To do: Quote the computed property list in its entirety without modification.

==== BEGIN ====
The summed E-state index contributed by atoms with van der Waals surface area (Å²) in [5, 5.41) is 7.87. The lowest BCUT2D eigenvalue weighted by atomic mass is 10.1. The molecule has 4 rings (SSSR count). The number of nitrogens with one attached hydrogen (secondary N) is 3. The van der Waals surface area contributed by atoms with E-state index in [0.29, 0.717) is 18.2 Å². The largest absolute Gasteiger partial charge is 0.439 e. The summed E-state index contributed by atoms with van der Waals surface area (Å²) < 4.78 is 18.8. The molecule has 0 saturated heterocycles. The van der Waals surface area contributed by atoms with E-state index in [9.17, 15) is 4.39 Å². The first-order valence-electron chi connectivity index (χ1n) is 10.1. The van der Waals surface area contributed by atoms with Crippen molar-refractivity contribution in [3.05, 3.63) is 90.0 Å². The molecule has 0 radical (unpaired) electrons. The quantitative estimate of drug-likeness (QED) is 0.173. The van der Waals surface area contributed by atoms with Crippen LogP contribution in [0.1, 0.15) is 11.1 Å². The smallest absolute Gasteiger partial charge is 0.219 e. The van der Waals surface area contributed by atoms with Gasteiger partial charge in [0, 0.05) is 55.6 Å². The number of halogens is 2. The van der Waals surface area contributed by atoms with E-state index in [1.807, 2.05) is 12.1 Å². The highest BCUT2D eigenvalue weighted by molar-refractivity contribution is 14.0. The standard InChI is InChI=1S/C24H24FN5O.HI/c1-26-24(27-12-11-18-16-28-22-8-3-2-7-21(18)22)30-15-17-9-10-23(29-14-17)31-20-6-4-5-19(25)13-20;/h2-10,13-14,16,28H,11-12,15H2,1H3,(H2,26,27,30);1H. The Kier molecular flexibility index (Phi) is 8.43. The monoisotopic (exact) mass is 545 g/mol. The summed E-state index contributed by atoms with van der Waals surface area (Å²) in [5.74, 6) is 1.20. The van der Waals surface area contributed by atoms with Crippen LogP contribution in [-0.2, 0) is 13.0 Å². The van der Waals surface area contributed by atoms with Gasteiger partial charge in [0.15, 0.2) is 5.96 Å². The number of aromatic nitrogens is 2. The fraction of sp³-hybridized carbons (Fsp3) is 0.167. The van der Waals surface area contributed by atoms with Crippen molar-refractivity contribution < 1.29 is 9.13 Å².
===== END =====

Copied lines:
The summed E-state index contributed by atoms with van der Waals surface area (Å²) in [5, 5.41) is 7.87. The lowest BCUT2D eigenvalue weighted by atomic mass is 10.1. The molecule has 4 rings (SSSR count). The number of nitrogens with one attached hydrogen (secondary N) is 3. The van der Waals surface area contributed by atoms with E-state index in [0.29, 0.717) is 18.2 Å². The largest absolute Gasteiger partial charge is 0.439 e. The summed E-state index contributed by atoms with van der Waals surface area (Å²) < 4.78 is 18.8. The molecule has 0 saturated heterocycles. The van der Waals surface area contributed by atoms with E-state index in [9.17, 15) is 4.39 Å². The first-order valence-electron chi connectivity index (χ1n) is 10.1. The van der Waals surface area contributed by atoms with Crippen molar-refractivity contribution in [3.05, 3.63) is 90.0 Å². The molecule has 0 radical (unpaired) electrons. The quantitative estimate of drug-likeness (QED) is 0.173. The van der Waals surface area contributed by atoms with Crippen LogP contribution in [0.1, 0.15) is 11.1 Å². The smallest absolute Gasteiger partial charge is 0.219 e. The van der Waals surface area contributed by atoms with Gasteiger partial charge in [0, 0.05) is 55.6 Å². The number of halogens is 2. The van der Waals surface area contributed by atoms with E-state index in [1.807, 2.05) is 12.1 Å². The highest BCUT2D eigenvalue weighted by molar-refractivity contribution is 14.0. The standard InChI is InChI=1S/C24H24FN5O.HI/c1-26-24(27-12-11-18-16-28-22-8-3-2-7-21(18)22)30-15-17-9-10-23(29-14-17)31-20-6-4-5-19(25)13-20;/h2-10,13-14,16,28H,11-12,15H2,1H3,(H2,26,27,30);1H. The Kier molecular flexibility index (Phi) is 8.43. The monoisotopic (exact) mass is 545 g/mol. The summed E-state index contributed by atoms with van der Waals surface area (Å²) in [5.74, 6) is 1.20. The van der Waals surface area contributed by atoms with Crippen LogP contribution in [-0.2, 0) is 13.0 Å². The van der Waals surface area contributed by atoms with Gasteiger partial charge in [0.15, 0.2) is 5.96 Å². The number of aromatic nitrogens is 2. The fraction of sp³-hybridized carbons (Fsp3) is 0.167. The van der Waals surface area contributed by atoms with Crippen molar-refractivity contribution < 1.29 is 9.13 Å².